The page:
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Gen Mark Milley tried to calm Trump after team refused to use army to quell George Floyd protests


‘When guys start bombing Fort Sumter, you’ll have an insurrection’: How General Milley sought to calm Trump after he called his team ‘f**ked up’ for refusing to use army to quell George Floyd protests

  • Then-President Trump reportedly exploded at Gen. Mark Milley and Defense Secretary Mark Esper while attempting to quell BLM protests last June 
  • When the officials refused to deploy troops to contain the protesters, Trump railed: ‘You’re all f**ked up. Every one of you is f**ked up’ 
  • The outburst was revealed in the book I Alone Can Fix It: Donald J. Trump’s Catastrophic Final Year by reporters Carol D. Leonnig and Philip Rucker
  • According to the book, Trump pointed to the 1960s race riots to justify the use of troops to restore order, which Milley immediately dismissed
  • ‘Mr. President, it doesn’t compare anywhere to the summer of sixty-eight,’ Milley said, according to the book. ‘It’s not even close’ 
  • Trump initially wanted to invoke the Insurrection Act, which would let him deploy troops across the country to end any civil disorder or insurrection
  • ‘You don’t have an insurrection,’ Milley told Trump. ‘When guys show up in gray and start bombing Fort Sumter, you’ll have an insurrection’

Donald Trump exploded at Gen. Mark Milley and Defense Secretary Mark Esper after they refused to deploy active-duty troops to quell protests over George Floyd‘s death last June, a new book has revealed.  

At the time, both Milley and Esper wanted to avoid that option, resulting in the then-president cursing out his top military advisors, according to a new book by Washington Post reporters Carol D. Leonnig and Philip Rucker.

‘You’re all f**ked up,’ Trump said, according to the book titled, I Alone Can Fix It: Donald J. Trump’s Catastrophic Final Year. ‘Every one of you is f**ked up.’  

Trump’s plans were to make Milley the leader of an operation to restore order, but Milley explained he wasn’t in an operational role, which is when the former president lost it. 

According to the book, Trump pointed to the 1960s race riots to justify the use of troops to restore order, which Milley immediately dismissed. 

‘Mr. President, it doesn’t compare anywhere to the summer of sixty-eight,’ Milley said, according to the book. ‘It’s not even close.’  

While attempting to quell protests during the aftermath of George Floyd’s death, former President Donald Trump (middle) reportedly exploded at Gen. Mark Milley (left)  and Defense secretary Mark Esper, (right) after his demand for deploying active-duty troops was dismissed.

Trump's plans were to make Milley the leader of an operation to restore order after the protests, but Milley explained he wasn't in an operational role, which is when the former president lost it. Pictured here are dozens of protestors gathering for a Black Lives Matter march in Washington, D.C. after the death of George Floyd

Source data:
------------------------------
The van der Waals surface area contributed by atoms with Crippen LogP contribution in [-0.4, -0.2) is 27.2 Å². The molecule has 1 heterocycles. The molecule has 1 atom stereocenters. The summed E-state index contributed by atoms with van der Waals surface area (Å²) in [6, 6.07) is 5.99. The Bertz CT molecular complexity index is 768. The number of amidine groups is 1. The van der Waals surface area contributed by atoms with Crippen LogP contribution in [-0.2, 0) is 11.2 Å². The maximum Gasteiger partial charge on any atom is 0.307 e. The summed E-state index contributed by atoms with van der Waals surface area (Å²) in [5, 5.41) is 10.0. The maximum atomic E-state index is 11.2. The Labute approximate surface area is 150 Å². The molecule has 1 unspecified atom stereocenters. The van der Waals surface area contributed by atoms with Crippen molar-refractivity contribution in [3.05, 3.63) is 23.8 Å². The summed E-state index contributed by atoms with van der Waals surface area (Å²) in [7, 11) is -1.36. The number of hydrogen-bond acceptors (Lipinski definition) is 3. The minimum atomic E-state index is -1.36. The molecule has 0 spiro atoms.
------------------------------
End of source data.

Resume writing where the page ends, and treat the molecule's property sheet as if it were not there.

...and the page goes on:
Trump’s plans were to make Milley the leader of an operation to restore order after the protests, but Milley explained he wasn’t in an operational role, which is when the former president lost it. Pictured here are dozens of protestors gathering for a Black Lives Matter march in Washington, D.C. after the death of George Floyd

Former Trump advisor Stephen Miller declared the protests were ‘an insurrection,’ which was when Milley pointed to a portrait of former President Abraham Lincoln, and said: ‘Mr. President, that guy had an insurrection. You don’t have an insurrection.’ 

‘When guys show up in gray and start bombing Fort Sumter, you’ll have an insurrection,’ Milley added. 

Trump initially wanted to invoke the Insurrection Act, which would let him deploy troops across the country to end any civil disorder or insurrection, but Milley and Esper didn’t agree.

Hours later, Trump (far left) along with Milley (far right), Esper (middle) and several other advisors, walked from the White House complex to nearby St. John's Episcopal Church, in what is now considered an infamous photo-op.

Hours later, Trump (far left) along with Milley (far right), Esper (middle) and several other advisors, walked from the White House complex to nearby St. John’s Episcopal Church, in what is now considered an infamous photo-op.

Many protestors were tear-gassed and aggressively pushed for no apparent reason, while Trump delivered a speech in front St. John's Episcopal Church nearby

 Many protestors were tear-gassed and aggressively pushed for no apparent reason, while Trump delivered a speech in front St. John’s Episcopal Church nearby 

According to the book, that response didn’t go over well with the former president.   

‘How do you think this looks to hostile countries?’ Trump fired back. ‘They see we can’t even control our own capital city and the space around the White House!’       

Hours later, Trump, along with Milley, Esper, and several other advisors, walked from the White House complex to nearby St. John’s Episcopal Church, in what is now considered an infamous photo-op. 

In the photo, Trump held up a bible in front of St. John’s Episcopal Church, without praying or quoting a verse, as dozens of protestors were violently cleared from Lafayette Park nearby.  

‘We have the greatest country in the world,’ Trump said. ‘Keep it nice and safe.’ 

Many protestors were tear-gassed and aggressively pushed for no apparent reason. 

In June 2021, the inspector general for the Interior Department later determined that the US Park Police and Secret Service said they cleared the park to install anti-scale fencing and not for Trump’s photoshoot. 

 

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